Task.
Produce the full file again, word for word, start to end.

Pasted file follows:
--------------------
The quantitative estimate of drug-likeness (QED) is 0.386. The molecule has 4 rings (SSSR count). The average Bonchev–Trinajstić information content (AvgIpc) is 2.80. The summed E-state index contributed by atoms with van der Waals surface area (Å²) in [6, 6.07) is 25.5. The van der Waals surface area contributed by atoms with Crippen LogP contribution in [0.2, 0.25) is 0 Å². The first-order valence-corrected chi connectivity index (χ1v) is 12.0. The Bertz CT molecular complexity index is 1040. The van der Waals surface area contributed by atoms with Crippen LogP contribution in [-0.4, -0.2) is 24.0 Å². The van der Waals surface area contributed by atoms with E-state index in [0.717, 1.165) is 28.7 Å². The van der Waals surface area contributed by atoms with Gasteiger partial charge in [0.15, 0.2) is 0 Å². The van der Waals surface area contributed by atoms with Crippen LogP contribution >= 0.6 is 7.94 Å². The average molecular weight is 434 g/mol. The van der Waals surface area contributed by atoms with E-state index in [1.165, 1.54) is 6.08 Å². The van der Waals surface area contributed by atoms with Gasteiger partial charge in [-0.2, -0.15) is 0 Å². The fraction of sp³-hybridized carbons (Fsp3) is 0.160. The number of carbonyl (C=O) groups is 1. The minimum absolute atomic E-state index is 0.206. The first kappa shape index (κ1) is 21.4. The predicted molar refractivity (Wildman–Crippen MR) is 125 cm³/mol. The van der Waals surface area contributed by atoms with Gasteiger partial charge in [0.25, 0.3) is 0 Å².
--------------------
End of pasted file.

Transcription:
The quantitative estimate of drug-likeness (QED) is 0.386. The molecule has 4 rings (SSSR count). The average Bonchev–Trinajstić information content (AvgIpc) is 2.80. The summed E-state index contributed by atoms with van der Waals surface area (Å²) in [6, 6.07) is 25.5. The van der Waals surface area contributed by atoms with Crippen LogP contribution in [0.2, 0.25) is 0 Å². The first-order valence-corrected chi connectivity index (χ1v) is 12.0. The Bertz CT molecular complexity index is 1040. The van der Waals surface area contributed by atoms with Crippen LogP contribution in [-0.4, -0.2) is 24.0 Å². The van der Waals surface area contributed by atoms with E-state index in [0.717, 1.165) is 28.7 Å². The van der Waals surface area contributed by atoms with Gasteiger partial charge in [0.15, 0.2) is 0 Å². The van der Waals surface area contributed by atoms with Crippen LogP contribution >= 0.6 is 7.94 Å². The average molecular weight is 434 g/mol. The van der Waals surface area contributed by atoms with E-state index in [1.165, 1.54) is 6.08 Å². The van der Waals surface area contributed by atoms with Gasteiger partial charge in [-0.2, -0.15) is 0 Å². The fraction of sp³-hybridized carbons (Fsp3) is 0.160. The number of carbonyl (C=O) groups is 1. The minimum absolute atomic E-state index is 0.206. The first kappa shape index (κ1) is 21.4. The predicted molar refractivity (Wildman–Crippen MR) is 125 cm³/mol. The van der Waals surface area contributed by atoms with Gasteiger partial charge in [0.25, 0.3) is 0 Å².